58 minutes | Feb 10, 2022
Episode 2: RCMP Supt. Stacey Talbot (Ret.) and Sgt. Phil Graham (Ret.)
Supt. Talbot is the founder and President of Ned's Wish, a charitable organization committed to supporting retired police service dogs through the provision of financial assistance, education, and connections in the broader community of families living with retired police dogs. Ned was an RCMP police service dog, born May, 2003 at the Police Service Dog Training Centre (PDSTC) in Innisfail, Alberta. Ned retired from the RCMP in December of 2010 after a very full career and a collection of injuries to prove it. In Ned's third month of service he and his handler were called to a violent domestic dispute in Courtenay, B.C. where the suspect had attacked and injured the first two responding RCMP members. The suspect fled over the steep banks of a nearby river. Ned tracked the suspect down the banks and through heavy brush to an area on the banks of the fast-moving river. The suspect then dove into the rapids to avoid apprehension. Without hesitation Ned and his handler dove into the river and pursued the suspect to the opposite bank. Unfortunately Ned was sucked into the rapids and nearly drowned before being pulled free by his handler. The suspect was apprehended shortly thereafter. Years later Ned survived a severe car crash while on route to an Emergency Response Team call in Nanaimo, B.C. A male suspect was threatening to blow up a building at the ferry docks, and while on route to the call a vehicle that had run a red light struck at high speed the police SUV that Ned was travelling in. The suburban sustained severe damage. Nevertheless, Ned was still able to attend the call and assisted with the apprehension of the suspect. In his retirement, after a rocky start with a different family, Ned came to live with Supt. Talbot. As she explains, after a career like this, PSD Ned had significant veterinary needs in his retirement. This was the starting the point for Ned's Wish. You can learn more about Ned's Wish here . Sgt. Graham was a PSD handler in the RCMP for a decade before working as as a full time PSD trainer and instructor at PDSTC. Sgt. Graham explains the powerful skillset police service dogs possess and how they are used by the RCMP to apprehend suspects, locate missing persons, and build relationships with the community. Sgt. Graham now provides canine detection services for the private sector. You can learn more about him and his business here . Ned's Wish also recommends that listeners interested in supporting its charitable work consider buying a bag of coffee from Support Retired Legends, which you can learn about here . Under Reserve thanks Supt. Talbot and Sgt. Graham for their time, and their service.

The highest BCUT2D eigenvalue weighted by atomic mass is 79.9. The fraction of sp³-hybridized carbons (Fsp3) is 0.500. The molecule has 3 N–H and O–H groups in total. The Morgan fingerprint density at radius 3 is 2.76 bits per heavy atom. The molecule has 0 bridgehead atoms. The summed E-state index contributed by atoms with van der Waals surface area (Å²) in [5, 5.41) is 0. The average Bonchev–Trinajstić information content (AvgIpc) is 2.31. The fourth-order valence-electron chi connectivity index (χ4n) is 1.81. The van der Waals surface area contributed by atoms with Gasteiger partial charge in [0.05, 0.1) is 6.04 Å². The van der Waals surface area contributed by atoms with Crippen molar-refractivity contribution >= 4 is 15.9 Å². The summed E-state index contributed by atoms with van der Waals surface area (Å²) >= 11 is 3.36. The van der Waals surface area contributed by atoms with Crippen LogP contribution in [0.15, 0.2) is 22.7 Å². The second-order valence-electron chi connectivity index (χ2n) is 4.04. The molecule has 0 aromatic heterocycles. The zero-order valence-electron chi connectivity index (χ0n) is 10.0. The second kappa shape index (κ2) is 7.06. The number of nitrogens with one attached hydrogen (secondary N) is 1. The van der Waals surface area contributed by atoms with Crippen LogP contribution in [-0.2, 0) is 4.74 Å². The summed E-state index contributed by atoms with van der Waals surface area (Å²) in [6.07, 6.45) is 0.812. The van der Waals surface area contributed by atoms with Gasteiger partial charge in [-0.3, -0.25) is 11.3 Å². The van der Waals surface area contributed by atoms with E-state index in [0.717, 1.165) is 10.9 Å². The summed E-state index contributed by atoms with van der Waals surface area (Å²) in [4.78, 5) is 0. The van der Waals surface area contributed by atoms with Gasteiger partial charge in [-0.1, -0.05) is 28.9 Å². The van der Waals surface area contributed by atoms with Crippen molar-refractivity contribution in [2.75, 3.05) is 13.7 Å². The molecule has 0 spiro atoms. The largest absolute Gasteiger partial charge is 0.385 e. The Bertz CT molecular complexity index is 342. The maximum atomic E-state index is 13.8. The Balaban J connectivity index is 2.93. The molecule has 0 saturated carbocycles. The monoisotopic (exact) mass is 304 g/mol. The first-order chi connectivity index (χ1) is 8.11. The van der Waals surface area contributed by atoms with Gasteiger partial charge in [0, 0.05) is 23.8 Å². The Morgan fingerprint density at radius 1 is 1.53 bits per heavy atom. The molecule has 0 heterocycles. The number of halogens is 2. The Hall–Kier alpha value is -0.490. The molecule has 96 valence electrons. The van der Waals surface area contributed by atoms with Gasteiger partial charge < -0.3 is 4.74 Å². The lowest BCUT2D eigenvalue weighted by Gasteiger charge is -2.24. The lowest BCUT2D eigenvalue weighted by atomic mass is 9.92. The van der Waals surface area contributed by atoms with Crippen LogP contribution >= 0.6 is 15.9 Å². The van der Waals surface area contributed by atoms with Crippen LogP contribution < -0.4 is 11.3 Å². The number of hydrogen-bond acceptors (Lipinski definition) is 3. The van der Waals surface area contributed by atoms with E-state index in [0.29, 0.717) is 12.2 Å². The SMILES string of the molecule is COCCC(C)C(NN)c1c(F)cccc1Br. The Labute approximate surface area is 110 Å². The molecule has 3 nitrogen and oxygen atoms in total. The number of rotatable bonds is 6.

81 minutes | Feb 3, 2022
Episode 1: RCMP Divisional Sergeant Major Seb Lavoie (Ret).
Sebastien Lavoie was a police officer with the RCMP for over 20 years. Born and raised in Quebec, Seb spent a few years in the Canadian Armed Forces, pre-9/11, before joining the national police force. Seb's career revolved around the Mounties' specialized and elite units: first as an in flight safety officer (air marshal) before moving on to be a full time member of the BC Lower Mainland Emergency Response Team (ERT) both as a breacher and later as a team leader. He retired in 2021 as the Divisional Sergeant Major for “E” Division (British Columbia), the RCMP’s largest division. We covered a lot of ground in our discussion, but the focus was always on the teams: selection, training, decision-making, leadership – and his experiences in the courtroom. In this episode we invite listeners to take a peek behind the curtain, and get an insider's perspective on how ERT operates in BC. Seb was a devoted police officer. He was committed to his craft and the maintenance of not only his high personal standards, but also elevating the standards of the officers that worked around him. Today he brings that same pursuit of excellence to consulting. He is the CEO of Raven Strategic Inc., which provides leadership and performance training as well as security related services. He remains active in the fitness and BJJ communities. He is working on a book with a former Canadian SOF operator. You can find Seb on Instagram @slavccmdr Under Reserve thanks Seb his time, and his service.